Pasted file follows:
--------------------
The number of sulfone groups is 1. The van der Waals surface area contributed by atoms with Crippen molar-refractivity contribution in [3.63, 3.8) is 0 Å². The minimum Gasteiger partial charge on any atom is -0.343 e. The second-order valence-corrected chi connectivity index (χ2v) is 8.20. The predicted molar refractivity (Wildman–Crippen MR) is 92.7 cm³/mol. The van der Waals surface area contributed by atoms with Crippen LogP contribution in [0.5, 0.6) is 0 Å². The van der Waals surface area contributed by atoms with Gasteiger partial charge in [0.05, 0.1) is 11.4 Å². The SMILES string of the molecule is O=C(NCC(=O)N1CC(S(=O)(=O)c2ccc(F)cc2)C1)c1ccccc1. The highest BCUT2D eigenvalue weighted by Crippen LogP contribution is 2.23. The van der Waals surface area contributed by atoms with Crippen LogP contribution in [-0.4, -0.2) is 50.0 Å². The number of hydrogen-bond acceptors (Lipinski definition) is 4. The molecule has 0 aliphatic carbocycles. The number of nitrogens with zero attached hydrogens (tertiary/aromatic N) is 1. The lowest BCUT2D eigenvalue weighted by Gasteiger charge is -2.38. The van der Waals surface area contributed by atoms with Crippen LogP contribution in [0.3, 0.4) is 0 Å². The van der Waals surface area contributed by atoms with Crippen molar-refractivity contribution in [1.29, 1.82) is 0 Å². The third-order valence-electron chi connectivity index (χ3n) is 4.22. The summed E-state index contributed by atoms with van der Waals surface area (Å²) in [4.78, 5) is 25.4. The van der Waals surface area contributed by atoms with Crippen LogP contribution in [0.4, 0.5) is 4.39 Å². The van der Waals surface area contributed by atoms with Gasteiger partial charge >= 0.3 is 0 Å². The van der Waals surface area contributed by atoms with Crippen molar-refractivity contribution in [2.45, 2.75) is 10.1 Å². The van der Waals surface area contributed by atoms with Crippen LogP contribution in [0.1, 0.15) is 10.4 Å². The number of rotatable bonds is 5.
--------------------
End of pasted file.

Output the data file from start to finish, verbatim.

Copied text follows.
The number of sulfone groups is 1. The van der Waals surface area contributed by atoms with Crippen molar-refractivity contribution in [3.63, 3.8) is 0 Å². The minimum Gasteiger partial charge on any atom is -0.343 e. The second-order valence-corrected chi connectivity index (χ2v) is 8.20. The predicted molar refractivity (Wildman–Crippen MR) is 92.7 cm³/mol. The van der Waals surface area contributed by atoms with Crippen LogP contribution in [0.5, 0.6) is 0 Å². The van der Waals surface area contributed by atoms with Gasteiger partial charge in [0.05, 0.1) is 11.4 Å². The SMILES string of the molecule is O=C(NCC(=O)N1CC(S(=O)(=O)c2ccc(F)cc2)C1)c1ccccc1. The highest BCUT2D eigenvalue weighted by Crippen LogP contribution is 2.23. The van der Waals surface area contributed by atoms with Crippen LogP contribution in [-0.4, -0.2) is 50.0 Å². The number of hydrogen-bond acceptors (Lipinski definition) is 4. The molecule has 0 aliphatic carbocycles. The number of nitrogens with zero attached hydrogens (tertiary/aromatic N) is 1. The lowest BCUT2D eigenvalue weighted by Gasteiger charge is -2.38. The van der Waals surface area contributed by atoms with Crippen LogP contribution in [0.3, 0.4) is 0 Å². The van der Waals surface area contributed by atoms with Crippen molar-refractivity contribution in [1.29, 1.82) is 0 Å². The third-order valence-electron chi connectivity index (χ3n) is 4.22. The summed E-state index contributed by atoms with van der Waals surface area (Å²) in [4.78, 5) is 25.4. The van der Waals surface area contributed by atoms with Crippen LogP contribution in [0.4, 0.5) is 4.39 Å². The van der Waals surface area contributed by atoms with Gasteiger partial charge >= 0.3 is 0 Å². The van der Waals surface area contributed by atoms with Crippen molar-refractivity contribution in [2.45, 2.75) is 10.1 Å². The van der Waals surface area contributed by atoms with Crippen LogP contribution in [0.1, 0.15) is 10.4 Å². The number of rotatable bonds is 5.